Therefore, the use of the word “may” in 46(1) does not connote a discretion to give or not to give remission, but the fact that remission is not absolute as it may be lost in certain circumstances. The 2nd appellant, 7th appellant, and 8th appellant swore that they were not given any remission and each served their full term of imprisonment. The reason why the appellants lost their remission was a matter that was specially within the knowledge of the Prisons Department. In the absence of a replying affidavit from the respondent, there was no justification given for the denial of the remission. Remission was a legal right that the 2nd 7th and 8th appellants were entitled to enjoy, and contrary to the finding of the learned Judge the denial meant that the appellants were unlawfully deprived of their freedom.
 On the issue of dismissal, the learned Judge rendered himself as follows:
“48. Under section 102(6) of the repealed Armed Forces Act, which was the relevant statute, a conviction and sentence of imprisonment by the Court Martial would result in a dismissal from the force. See Peter Kagume v Attorney General, High Court, Nairobi, Petition 128 of 2006  eKLR. None of the petitioners has produced cogent evidence relating to their discharge to show that there was a transgression of the Act.
 We are in agreement that section 102(6) was applicable for the 1st appellant, 2nd appellant, 6th appellant, 7th appellant, 8th appellant, 9th appellant and 10th appellant who were all convicted by the Court Martial for the offence of mutiny. Their dismissal was the logical and legal consequence of their conviction. For this reason, we agree with the learned Judge that the action for unfair dismissal was not maintainable in regard to the 1st, 2nd, 6th, 7th, 8th 9th and 10th appellants. As for the 3rd, 4th and 5th appellants they were not convicted of any offence under the Armed Forces Act nor did the respondent demonstrate that they committed any act that warranted their dismissal from the service. Each of them claimed not to have been involved in the mutiny, and the fact that they were released without being charged with any offence vindicates them. In the circumstances their dismissal has not been shown to have been justified under section 102 of the Repealed Armed Forces Act. However the appellants did not seek any relief for this in their petition. Moreover, their claim for unfair dismissal is an independent claim that ought to have been pursed under the Employment Act.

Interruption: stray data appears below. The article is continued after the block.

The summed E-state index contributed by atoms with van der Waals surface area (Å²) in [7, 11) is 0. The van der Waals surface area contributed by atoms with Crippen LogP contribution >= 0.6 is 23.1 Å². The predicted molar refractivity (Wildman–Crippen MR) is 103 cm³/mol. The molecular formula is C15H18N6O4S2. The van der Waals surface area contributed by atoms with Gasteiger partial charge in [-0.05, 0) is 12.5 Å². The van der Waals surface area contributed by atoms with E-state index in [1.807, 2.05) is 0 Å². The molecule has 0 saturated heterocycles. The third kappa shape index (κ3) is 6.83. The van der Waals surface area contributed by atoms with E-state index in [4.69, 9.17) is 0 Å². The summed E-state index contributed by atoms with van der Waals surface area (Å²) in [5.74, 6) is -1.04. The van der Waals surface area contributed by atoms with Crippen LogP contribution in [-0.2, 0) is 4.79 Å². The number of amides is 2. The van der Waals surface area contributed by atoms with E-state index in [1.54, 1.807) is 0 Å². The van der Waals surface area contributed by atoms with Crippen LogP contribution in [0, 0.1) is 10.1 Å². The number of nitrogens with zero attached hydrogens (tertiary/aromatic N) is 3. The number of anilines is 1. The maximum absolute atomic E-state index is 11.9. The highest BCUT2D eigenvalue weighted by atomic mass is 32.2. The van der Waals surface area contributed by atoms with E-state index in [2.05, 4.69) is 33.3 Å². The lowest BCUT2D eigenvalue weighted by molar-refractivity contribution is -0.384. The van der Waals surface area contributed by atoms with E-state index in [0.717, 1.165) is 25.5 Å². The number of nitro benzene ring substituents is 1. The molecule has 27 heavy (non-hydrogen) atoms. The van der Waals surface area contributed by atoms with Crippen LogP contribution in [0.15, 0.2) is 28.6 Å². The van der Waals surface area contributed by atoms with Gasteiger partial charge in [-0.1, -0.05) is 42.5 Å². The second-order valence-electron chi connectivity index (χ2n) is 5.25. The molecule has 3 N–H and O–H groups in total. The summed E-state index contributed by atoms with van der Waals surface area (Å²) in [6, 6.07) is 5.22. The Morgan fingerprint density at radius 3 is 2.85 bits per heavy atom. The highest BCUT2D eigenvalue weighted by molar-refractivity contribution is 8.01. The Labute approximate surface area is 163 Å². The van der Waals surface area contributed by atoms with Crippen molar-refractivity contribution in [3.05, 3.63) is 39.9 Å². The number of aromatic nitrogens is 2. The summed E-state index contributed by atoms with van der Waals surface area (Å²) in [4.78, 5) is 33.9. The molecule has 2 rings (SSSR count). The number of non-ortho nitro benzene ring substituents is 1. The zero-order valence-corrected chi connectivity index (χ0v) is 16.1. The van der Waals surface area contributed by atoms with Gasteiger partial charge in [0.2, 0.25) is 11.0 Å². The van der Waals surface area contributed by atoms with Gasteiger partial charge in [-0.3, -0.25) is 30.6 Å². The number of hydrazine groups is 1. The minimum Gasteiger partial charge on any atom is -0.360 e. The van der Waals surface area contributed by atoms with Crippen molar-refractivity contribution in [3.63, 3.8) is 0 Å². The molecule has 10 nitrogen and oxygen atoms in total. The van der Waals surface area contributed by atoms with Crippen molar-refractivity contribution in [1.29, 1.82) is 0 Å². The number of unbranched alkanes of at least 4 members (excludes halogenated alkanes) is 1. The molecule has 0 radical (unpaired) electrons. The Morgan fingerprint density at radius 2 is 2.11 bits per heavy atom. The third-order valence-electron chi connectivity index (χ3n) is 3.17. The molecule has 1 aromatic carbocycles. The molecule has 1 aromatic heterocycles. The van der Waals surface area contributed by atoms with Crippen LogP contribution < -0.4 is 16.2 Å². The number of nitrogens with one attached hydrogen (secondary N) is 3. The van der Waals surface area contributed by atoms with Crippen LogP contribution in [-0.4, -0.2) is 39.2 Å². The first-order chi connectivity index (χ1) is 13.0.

In the memorandum of appeal the appellants raised an issue as to whether members of the disciplined forces can maintain an action for violation of fundamental rights and freedoms. The following extract from the judgment of the learned Judge reflects the view the judge learned took:
“45. At the beginning, I laid out two important contexts surrounding this claim: that the petitioners were members of the disciplined forces; and they participated in an illegal enterprise to overthrow the constitutional order. Even assuming they were following orders, the orders were unlawful. Majority of the petitioners pleaded guilty to charges of mutiny or participating in the insurrection. Quite apart from the dearth of concrete evidence to support their claims, it would be a travesty of justice to reward them in the circumstances with damages. Fundamentally, there is no factual or evidential basis for an award of damages.
46. This petition must be distinguished from the circumstances obtaining in Koigi Wamwere v Attorney General, Court of Appeal, Nairobi, Civil Appeal 86 of 2013  eKLR; or the case of Margaret Wanjiru Ndirangu & 4 Others v Attorney General Nairobi, High Court Petition 210 of 2013  eKLR; or the civilians held in unlawful detention; or, in the infamous Nyayo House dungeons. Those were civilians agitating for civil rights or constitutional change. They did not in the majority of cases take up arms against the State.